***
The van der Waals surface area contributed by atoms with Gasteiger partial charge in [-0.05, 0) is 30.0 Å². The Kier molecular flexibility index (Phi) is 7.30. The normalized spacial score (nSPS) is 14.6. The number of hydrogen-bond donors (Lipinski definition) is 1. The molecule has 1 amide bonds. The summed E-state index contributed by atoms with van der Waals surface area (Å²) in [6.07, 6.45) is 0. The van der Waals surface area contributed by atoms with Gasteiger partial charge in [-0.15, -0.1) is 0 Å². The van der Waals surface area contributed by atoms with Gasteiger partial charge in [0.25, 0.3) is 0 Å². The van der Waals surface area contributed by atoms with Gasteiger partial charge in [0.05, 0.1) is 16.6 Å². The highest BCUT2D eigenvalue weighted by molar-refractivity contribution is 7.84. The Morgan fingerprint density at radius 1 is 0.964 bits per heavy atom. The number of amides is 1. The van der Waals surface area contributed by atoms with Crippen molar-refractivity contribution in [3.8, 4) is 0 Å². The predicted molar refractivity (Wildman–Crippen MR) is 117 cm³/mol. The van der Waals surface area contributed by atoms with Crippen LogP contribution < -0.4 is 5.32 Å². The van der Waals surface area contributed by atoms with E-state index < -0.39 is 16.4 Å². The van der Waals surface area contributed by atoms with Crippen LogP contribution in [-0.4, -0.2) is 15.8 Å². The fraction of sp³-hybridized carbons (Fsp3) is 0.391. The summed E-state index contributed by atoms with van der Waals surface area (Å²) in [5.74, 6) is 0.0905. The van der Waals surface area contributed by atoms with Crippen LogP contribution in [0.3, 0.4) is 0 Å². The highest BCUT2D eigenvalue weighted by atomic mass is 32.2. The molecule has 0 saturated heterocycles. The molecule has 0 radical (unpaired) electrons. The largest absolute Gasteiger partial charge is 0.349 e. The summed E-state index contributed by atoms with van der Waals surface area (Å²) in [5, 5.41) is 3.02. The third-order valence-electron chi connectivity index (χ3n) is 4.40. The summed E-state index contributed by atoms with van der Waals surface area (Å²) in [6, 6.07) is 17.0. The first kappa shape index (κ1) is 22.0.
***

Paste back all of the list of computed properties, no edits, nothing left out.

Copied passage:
The van der Waals surface area contributed by atoms with Gasteiger partial charge in [-0.05, 0) is 30.0 Å². The Kier molecular flexibility index (Phi) is 7.30. The normalized spacial score (nSPS) is 14.6. The number of hydrogen-bond donors (Lipinski definition) is 1. The molecule has 1 amide bonds. The summed E-state index contributed by atoms with van der Waals surface area (Å²) in [6.07, 6.45) is 0. The van der Waals surface area contributed by atoms with Gasteiger partial charge in [-0.15, -0.1) is 0 Å². The van der Waals surface area contributed by atoms with Gasteiger partial charge in [0.25, 0.3) is 0 Å². The van der Waals surface area contributed by atoms with Gasteiger partial charge in [0.05, 0.1) is 16.6 Å². The highest BCUT2D eigenvalue weighted by molar-refractivity contribution is 7.84. The Morgan fingerprint density at radius 1 is 0.964 bits per heavy atom. The number of amides is 1. The van der Waals surface area contributed by atoms with Crippen molar-refractivity contribution in [3.8, 4) is 0 Å². The predicted molar refractivity (Wildman–Crippen MR) is 117 cm³/mol. The van der Waals surface area contributed by atoms with Crippen LogP contribution < -0.4 is 5.32 Å². The van der Waals surface area contributed by atoms with E-state index < -0.39 is 16.4 Å². The van der Waals surface area contributed by atoms with Crippen LogP contribution in [-0.4, -0.2) is 15.8 Å². The fraction of sp³-hybridized carbons (Fsp3) is 0.391. The summed E-state index contributed by atoms with van der Waals surface area (Å²) in [5.74, 6) is 0.0905. The van der Waals surface area contributed by atoms with Crippen LogP contribution in [0.3, 0.4) is 0 Å². The highest BCUT2D eigenvalue weighted by atomic mass is 32.2. The molecule has 0 saturated heterocycles. The molecule has 0 radical (unpaired) electrons. The largest absolute Gasteiger partial charge is 0.349 e. The summed E-state index contributed by atoms with van der Waals surface area (Å²) in [5, 5.41) is 3.02. The third-order valence-electron chi connectivity index (χ3n) is 4.40. The summed E-state index contributed by atoms with van der Waals surface area (Å²) in [6, 6.07) is 17.0. The first kappa shape index (κ1) is 22.0.